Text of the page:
Dead... and Back is a survival horror Role Playing Game. The Anarchy Zones is its official setting - aliens, reanimates, and the ruins of 2055 America.

Tuesday, August 14, 2012

Vehicle Damage Systems (Prototype)

Dead and Back isn't a wargame, but it is likely that the players will encounter many vehicles, and threats to them.

Convergent and Divergent Damage
Some vehicles do not protect the occupants very well, while others do a very good job. For ease of play and reference  most vehicles are considered to have animus tracks that are separate - diverge - from that of the occupants. However, there are some things that don't protect the users all that well, and thus add (e.g. converge) the animus tracks with that of the character.

The two most prominent examples of convergent vehicles are motorcycles and powered armor suits. Motorcycles offer little apparent protection from outside threats, while PA is worn and anything that penetrates the carapace is likely to penetrate the user - at least a bit. In both cases, these things are represented by adding a series of boxes to the front of each level on the character's animus track, to absorb damage first. For example, as mid-grade Power suit with eight animus points worn by a character with six animus would appear as:

[] [] O
[] [] O
[] [] O O
[] [] O O

System Rolls
A divergent vehicle like a car or tank will absorb all the hits directed at it before the characters inside take damage, but they may not absorb them very well. At the end of each row on the animus chart, there may be a listed die to roll - for example a fragile car might have a d8 on the first row, a d10 on the next, and a d12 on the third (depleting the fourth destroys it of course). As with any other roll, the only numbers to look for are the top two, and if those come up, something happens. A tank might have die rolls only on the second and third levels, since its just that tough.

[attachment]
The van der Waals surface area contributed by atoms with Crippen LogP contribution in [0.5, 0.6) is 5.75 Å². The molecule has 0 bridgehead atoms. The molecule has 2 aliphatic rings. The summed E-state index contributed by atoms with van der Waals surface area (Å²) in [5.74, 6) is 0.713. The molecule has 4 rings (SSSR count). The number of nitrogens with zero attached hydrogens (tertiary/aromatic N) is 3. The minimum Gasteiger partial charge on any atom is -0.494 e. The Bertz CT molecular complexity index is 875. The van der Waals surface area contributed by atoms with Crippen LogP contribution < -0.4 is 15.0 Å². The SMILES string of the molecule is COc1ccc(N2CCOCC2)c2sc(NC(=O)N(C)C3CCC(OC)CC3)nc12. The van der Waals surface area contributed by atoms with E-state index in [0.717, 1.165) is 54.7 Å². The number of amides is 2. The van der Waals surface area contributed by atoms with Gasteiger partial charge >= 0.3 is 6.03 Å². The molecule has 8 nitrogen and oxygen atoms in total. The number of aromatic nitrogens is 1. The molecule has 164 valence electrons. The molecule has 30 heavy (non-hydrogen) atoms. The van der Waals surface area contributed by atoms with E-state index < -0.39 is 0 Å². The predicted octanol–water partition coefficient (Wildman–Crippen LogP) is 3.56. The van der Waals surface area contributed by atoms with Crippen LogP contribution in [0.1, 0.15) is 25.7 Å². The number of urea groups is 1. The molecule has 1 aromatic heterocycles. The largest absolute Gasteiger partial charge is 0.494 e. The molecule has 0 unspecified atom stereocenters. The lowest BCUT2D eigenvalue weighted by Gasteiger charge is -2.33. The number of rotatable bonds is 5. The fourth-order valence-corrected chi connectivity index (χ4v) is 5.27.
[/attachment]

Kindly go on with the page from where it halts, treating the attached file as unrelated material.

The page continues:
Certain anti-tank weapons (or perhaps a new "armor-buster" SA) might alter the die rolled, or add a roll, to represent the ability for the weapon to wreck interior systems, even if destruction isn't outright. (The system as it is now simply won't let you roll enough dice to destroy all sixteen animus of a tank after-all).

I do not yet have an exact chart of what might go wrong with each roll, but the rule of thumb is that there are four things that might happen - a system might shut down (a weapon or sensor), the speed is reduced, handling is impaired, or the crew get thrown around and injured.

Overkill and Vehicles
Its fairly safe to say, that an anti-tank missile is going to ruin a standard car, and devastate a man-sized armor. However, killing players in one shot from a generally unavoidable source may not be very good for the narrative structure of the story the game is portraying. Thus the cinematic thing to do would be to allow the character to survive, but to take injures in their narrow escape or to become trapped in the wreck until they or another find a way to get them out.

1 comment:

  1. Cool! This is how we've been doing vehicle damage (on the official D&B forum).